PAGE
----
In the BBC programme Climate Change – The Facts, he outlined the scale of the crisis facing the planet. Sir David said we face “irreversible damage to the natural world and the collapse of our societies”.
His new programme laid out the science behind climate change, the impact it is having right now and the steps that can be taken to fight it.
“It may sound frightening, but the scientific evidence is that if we have not taken dramatic action within the next decade, we could face irreversible damage to the natural world and the collapse of our societies.”
Speaking to a range of scientists, the programme highlighted that temperatures are rising quickly, with the world now around 1c warmer than before the industrial revolution.
The programme showed dramatic scenes of people escaping from wildfires in the US and scientists say that the dry conditions that make wildfires so deadly are increasing as the planet heats up.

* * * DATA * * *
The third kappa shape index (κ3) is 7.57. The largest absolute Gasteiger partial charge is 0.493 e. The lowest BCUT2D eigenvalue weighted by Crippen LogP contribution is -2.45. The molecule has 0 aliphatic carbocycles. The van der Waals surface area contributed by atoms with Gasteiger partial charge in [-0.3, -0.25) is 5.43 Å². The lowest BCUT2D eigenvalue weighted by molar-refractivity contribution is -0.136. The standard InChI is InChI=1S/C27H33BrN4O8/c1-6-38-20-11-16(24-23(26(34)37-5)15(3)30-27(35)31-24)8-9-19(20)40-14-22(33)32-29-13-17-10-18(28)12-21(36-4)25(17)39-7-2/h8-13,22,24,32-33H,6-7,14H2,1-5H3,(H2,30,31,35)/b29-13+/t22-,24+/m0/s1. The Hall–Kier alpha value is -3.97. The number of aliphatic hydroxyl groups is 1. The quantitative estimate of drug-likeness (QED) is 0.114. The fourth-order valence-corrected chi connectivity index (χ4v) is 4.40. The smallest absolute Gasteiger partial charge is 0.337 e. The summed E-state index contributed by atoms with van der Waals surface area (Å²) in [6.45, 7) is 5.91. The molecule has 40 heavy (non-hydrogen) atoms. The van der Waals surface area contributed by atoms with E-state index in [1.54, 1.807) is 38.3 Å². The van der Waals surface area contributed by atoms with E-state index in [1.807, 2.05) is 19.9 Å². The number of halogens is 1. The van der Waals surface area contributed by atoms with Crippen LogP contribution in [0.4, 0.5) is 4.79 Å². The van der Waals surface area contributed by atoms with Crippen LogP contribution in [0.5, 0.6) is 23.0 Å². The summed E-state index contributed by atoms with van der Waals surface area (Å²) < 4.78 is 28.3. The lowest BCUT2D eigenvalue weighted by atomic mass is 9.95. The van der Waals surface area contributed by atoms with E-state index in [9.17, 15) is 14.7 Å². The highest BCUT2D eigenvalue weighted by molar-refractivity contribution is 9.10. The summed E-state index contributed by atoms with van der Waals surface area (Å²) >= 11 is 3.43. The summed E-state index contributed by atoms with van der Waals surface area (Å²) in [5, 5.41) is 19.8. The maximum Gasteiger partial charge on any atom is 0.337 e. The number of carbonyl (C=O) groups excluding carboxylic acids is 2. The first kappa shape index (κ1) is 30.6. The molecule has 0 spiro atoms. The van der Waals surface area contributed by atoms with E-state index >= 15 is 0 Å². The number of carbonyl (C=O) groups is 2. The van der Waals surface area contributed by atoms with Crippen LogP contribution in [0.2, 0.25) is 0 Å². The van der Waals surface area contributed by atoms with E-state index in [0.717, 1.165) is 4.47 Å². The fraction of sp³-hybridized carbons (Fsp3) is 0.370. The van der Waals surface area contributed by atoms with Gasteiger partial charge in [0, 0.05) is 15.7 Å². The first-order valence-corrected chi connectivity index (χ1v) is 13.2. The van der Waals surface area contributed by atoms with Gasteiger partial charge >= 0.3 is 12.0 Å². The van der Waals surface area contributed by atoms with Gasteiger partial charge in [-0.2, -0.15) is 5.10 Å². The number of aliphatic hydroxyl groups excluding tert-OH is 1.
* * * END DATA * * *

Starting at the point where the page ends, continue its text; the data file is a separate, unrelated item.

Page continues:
Some of the other impacts highlighted by scientists are irreversible.
“In the last year we’ve had a global assessment of ice losses from Antarctica and Greenland and they tell us that things are worse than we’d expected,” said Prof Andrew Shepherd from the University of Leeds.
These losses are driving up sea levels around the world. In the US, Louisiana is losing land at one of the fastest rates on the planet – a football field every 45 minutes.
“We are running out of time, but there is still hope,” said Sir David.
He argues that if dramatic action is taken over the next decade then the world can keep temperatures from rising more than 1.5C this century. This would limit the scale of the damage.
The programme said that rapid progress is being made in renewable energy, with wind now as cheap as fossil fuels in many cases.
It shows how technologies to remove and bury carbon dioxide under the ground are now becoming more viable.
But politicians will need to act decisively and rapidly. “This is the brave political decision that needs to be taken,” said Chris Stark from the UK’s Committee on Climate Change.
“Do we incur a small but not insignificant cost now, or do we wait and see the need to adapt. The economics are really clear on this, the costs of action are dwarfed by the costs of inaction.”
The programme also highlights the rising generation of young people who are deeply concerned about what’s happening to the planet.